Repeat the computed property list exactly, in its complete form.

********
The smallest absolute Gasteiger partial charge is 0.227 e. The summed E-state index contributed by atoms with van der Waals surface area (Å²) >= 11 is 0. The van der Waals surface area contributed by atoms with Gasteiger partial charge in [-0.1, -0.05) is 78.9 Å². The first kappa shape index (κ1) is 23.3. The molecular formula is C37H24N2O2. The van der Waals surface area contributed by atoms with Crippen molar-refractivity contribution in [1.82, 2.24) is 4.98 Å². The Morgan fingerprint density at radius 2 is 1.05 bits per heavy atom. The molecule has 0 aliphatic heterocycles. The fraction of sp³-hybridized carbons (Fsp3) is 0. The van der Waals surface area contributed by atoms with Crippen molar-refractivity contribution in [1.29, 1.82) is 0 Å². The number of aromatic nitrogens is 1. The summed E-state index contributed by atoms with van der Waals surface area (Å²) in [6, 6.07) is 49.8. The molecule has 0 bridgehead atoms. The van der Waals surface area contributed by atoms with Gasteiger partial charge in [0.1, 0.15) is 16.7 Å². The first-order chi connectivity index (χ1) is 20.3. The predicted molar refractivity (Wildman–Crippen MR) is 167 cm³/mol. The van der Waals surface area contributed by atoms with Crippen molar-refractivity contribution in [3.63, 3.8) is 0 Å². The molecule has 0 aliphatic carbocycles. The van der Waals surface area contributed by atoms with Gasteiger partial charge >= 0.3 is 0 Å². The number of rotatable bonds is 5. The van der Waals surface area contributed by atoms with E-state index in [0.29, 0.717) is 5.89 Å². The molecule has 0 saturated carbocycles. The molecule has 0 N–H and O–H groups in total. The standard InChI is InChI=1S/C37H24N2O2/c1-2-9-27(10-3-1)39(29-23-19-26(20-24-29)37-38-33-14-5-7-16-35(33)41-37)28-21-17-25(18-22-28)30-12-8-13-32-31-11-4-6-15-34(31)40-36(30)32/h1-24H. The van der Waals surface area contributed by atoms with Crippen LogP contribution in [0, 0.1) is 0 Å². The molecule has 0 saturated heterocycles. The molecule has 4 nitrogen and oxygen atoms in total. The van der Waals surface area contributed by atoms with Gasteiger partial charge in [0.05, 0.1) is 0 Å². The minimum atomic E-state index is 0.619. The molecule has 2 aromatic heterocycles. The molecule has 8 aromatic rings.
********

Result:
The smallest absolute Gasteiger partial charge is 0.227 e. The summed E-state index contributed by atoms with van der Waals surface area (Å²) >= 11 is 0. The van der Waals surface area contributed by atoms with Gasteiger partial charge in [-0.1, -0.05) is 78.9 Å². The first kappa shape index (κ1) is 23.3. The molecular formula is C37H24N2O2. The van der Waals surface area contributed by atoms with Crippen molar-refractivity contribution in [1.82, 2.24) is 4.98 Å². The Morgan fingerprint density at radius 2 is 1.05 bits per heavy atom. The molecule has 0 aliphatic heterocycles. The fraction of sp³-hybridized carbons (Fsp3) is 0. The van der Waals surface area contributed by atoms with Crippen molar-refractivity contribution in [1.29, 1.82) is 0 Å². The number of aromatic nitrogens is 1. The summed E-state index contributed by atoms with van der Waals surface area (Å²) in [6, 6.07) is 49.8. The molecule has 0 bridgehead atoms. The van der Waals surface area contributed by atoms with Gasteiger partial charge in [0.1, 0.15) is 16.7 Å². The first-order chi connectivity index (χ1) is 20.3. The predicted molar refractivity (Wildman–Crippen MR) is 167 cm³/mol. The van der Waals surface area contributed by atoms with Crippen molar-refractivity contribution in [3.63, 3.8) is 0 Å². The molecule has 0 aliphatic carbocycles. The van der Waals surface area contributed by atoms with Gasteiger partial charge >= 0.3 is 0 Å². The number of rotatable bonds is 5. The van der Waals surface area contributed by atoms with E-state index in [0.29, 0.717) is 5.89 Å². The molecule has 0 saturated carbocycles. The molecule has 0 N–H and O–H groups in total. The standard InChI is InChI=1S/C37H24N2O2/c1-2-9-27(10-3-1)39(29-23-19-26(20-24-29)37-38-33-14-5-7-16-35(33)41-37)28-21-17-25(18-22-28)30-12-8-13-32-31-11-4-6-15-34(31)40-36(30)32/h1-24H. The van der Waals surface area contributed by atoms with Crippen LogP contribution in [0, 0.1) is 0 Å². The molecule has 0 saturated heterocycles. The molecule has 4 nitrogen and oxygen atoms in total. The van der Waals surface area contributed by atoms with Gasteiger partial charge in [0.05, 0.1) is 0 Å². The minimum atomic E-state index is 0.619. The molecule has 2 aromatic heterocycles. The molecule has 8 aromatic rings.